Spirit Charges a New Fee to Passengers


#1

Spirit customers must now pay a $2 each-way DOTUC (Department of Transportation Unintended Consequences) fee to cover costs associated with the DOT’s new regulations.

STORY

Spirit Blames New DOT Rules for Yet Another Fee

By Caroline Costello | Smarter Travel

Another day, another dollar squeezed from the pockets of Spirit passengers. Yep, you guessed it. Spirit’s dropped yet another fee on its flyers.

A mere week after the Department of Transportation (DOT) introduced a series of passenger protection regulations, Spirit’s rolled out a fresh fee in reaction to the rules. According to a press release issued by the airline, Spirit customers must now pay a $2 each-way DOTUC (Department of Transportation Unintended Consequences) fee to cover costs associated with the DOT’s new regulations. The $2 fee went into effect on Tuesday, January 31.

One of the DOT’s recently enacted rules gives flyers the option to change or cancel a reservation within 24 hours of booking; it’s this law in particular that’s given Spirit cause to charge extra. The airline’s reasoning? By reserving seats for customers who have yet to commit, Spirit will lose inventory and, consequently, money—or so it says. Hence it’s passing the purported cost on to its passengers.

It’s been a week since the DOT’s new rules went into effect, so it’s doubtful the airline has had the chance to make an accurate assessment of how much the rules have impacted its bottom line. So it seems that Spirit is using rules created to protect flyers as an excuse to charge them more. Oh, the irony.

Spirit President and CEO Ben Baldanza offers no hard data. Instead, he serves up an artfully stretched metaphor: “People love the idea of not having to commit to a reservation, but this regulation, like most, imposes costs on consumers. Wouldn’t we all like to eat all we want and not get fat? Regulators like to try to sell the idea of this rule, but have ignored the cost impact to consumers. You simply can’t eat all you want without consequences.”

But can you charge customers all you want without consequences? The airline that gets its bread and butter by force-feeding fee after fee to overtaxed passengers probably shouldn’t speak about the virtues of restraint.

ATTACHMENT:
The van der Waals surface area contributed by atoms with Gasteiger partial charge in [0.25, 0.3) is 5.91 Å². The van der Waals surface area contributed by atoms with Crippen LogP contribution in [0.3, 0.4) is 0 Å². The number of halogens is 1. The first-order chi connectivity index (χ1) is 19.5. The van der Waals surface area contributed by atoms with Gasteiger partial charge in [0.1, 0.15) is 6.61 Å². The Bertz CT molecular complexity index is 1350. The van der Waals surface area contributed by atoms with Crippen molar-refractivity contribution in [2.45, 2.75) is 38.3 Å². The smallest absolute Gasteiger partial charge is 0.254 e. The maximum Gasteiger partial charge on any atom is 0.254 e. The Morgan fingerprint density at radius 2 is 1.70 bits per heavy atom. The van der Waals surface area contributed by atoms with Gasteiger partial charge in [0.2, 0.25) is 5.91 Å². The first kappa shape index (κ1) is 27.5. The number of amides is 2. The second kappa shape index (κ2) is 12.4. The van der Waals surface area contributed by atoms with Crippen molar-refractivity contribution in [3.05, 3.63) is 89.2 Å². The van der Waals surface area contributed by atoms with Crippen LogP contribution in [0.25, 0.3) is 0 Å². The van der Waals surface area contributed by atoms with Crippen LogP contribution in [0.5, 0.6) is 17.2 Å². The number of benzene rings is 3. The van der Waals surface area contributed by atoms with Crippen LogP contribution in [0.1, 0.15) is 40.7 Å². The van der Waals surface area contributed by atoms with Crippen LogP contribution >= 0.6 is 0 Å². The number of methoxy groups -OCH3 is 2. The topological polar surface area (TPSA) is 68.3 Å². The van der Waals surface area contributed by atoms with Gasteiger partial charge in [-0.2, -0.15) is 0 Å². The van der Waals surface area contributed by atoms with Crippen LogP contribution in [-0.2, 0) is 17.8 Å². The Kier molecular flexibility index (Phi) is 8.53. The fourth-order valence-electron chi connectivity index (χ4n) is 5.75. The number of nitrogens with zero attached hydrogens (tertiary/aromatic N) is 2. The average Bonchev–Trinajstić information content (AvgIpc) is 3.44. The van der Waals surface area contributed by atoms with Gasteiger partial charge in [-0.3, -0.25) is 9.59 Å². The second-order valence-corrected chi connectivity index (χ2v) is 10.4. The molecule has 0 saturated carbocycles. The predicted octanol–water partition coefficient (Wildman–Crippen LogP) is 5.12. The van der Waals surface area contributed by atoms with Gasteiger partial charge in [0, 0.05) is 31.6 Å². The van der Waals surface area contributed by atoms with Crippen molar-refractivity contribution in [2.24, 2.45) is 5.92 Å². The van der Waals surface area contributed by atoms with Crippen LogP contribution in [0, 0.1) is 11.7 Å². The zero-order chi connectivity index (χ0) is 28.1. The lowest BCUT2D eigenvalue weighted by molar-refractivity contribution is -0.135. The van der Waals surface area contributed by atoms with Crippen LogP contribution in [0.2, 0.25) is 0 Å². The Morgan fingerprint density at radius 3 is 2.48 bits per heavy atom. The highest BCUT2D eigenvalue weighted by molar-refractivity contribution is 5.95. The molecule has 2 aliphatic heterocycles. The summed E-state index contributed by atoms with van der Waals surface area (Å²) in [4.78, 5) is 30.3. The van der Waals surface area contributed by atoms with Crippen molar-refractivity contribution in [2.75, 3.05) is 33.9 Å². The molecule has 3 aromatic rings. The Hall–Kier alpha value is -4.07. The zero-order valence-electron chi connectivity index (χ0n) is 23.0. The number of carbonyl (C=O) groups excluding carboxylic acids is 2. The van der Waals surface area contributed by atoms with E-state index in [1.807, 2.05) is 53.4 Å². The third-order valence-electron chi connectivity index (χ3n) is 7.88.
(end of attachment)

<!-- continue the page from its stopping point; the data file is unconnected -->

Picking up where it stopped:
Readers, has Spirit gone too far yet again?


#2

Spirit is looking for publicity. There is nothing to prevent the airlines from doing something like this in their advertising:

Total Fare: $68.80
Base Fare: $53.95
Excise Taxes $4.05
Segment Fee $3.80
Passenger Facility Charge $4.50
Security Fee $2.50

The example is from making a pretend reservation. They allow the customer to see a breakdown of the fare.

If I had programmed it, I would have added one more line:
Total taxes are $14.95 (27.5% of the fare of $53.95).


#3

So whats next in the industry? in-flight toilet user fees? Jeez louise!


#4

Already presented to the world, via the CEO of RYR.

BL.


#5

Coupled with their industry-highest customer complaint record… :open_mouth:


#6

Oxygen bottles for use at altitude.

Cheers,

Jeff :smiley:


#7

That’s a FAR- O2 must be provided if you’re going to be above 12k for more then 30min.


#8

Death by a thousand cuts.


#9

He may be speaking about people who bring their own oxygen bottles on board.

If Spirit ever has an aircraft depressurize I have the feeling they will charge the pax for the drop down masks.

Spirit is one airline I will never fly as long as they keep charging these extra fares. By they time you add up the charges you really aren’t saving any money over another airline. Ditto for Allegiant.


#10

Alliegiant has dropped cities because their pax do not pay enough on board for drinks, food, blankets and the other crap they sell . . . .

thats funny.


#11

does not mean you cannot charge for it . . .


#12

does not mean you cannot charge for it . . .

He’s joking! Of course even Spirit wouldn’t charge for oxygen.


#13

He’s joking! Of course even Spirit wouldn’t charge for oxygen.

Wanna bet? $2 charge in the $9 seats


#14

I said it during the AA seat thing, if it happened to Spirit, they’d charge you another, oh I dont know, $15, a seat to ensure “maximum stationary seating” …


#15

Wow, it’s like those southwest commercials where you have to put change in to put the seats back and open the windows, and the one with the flight attendant and the help button.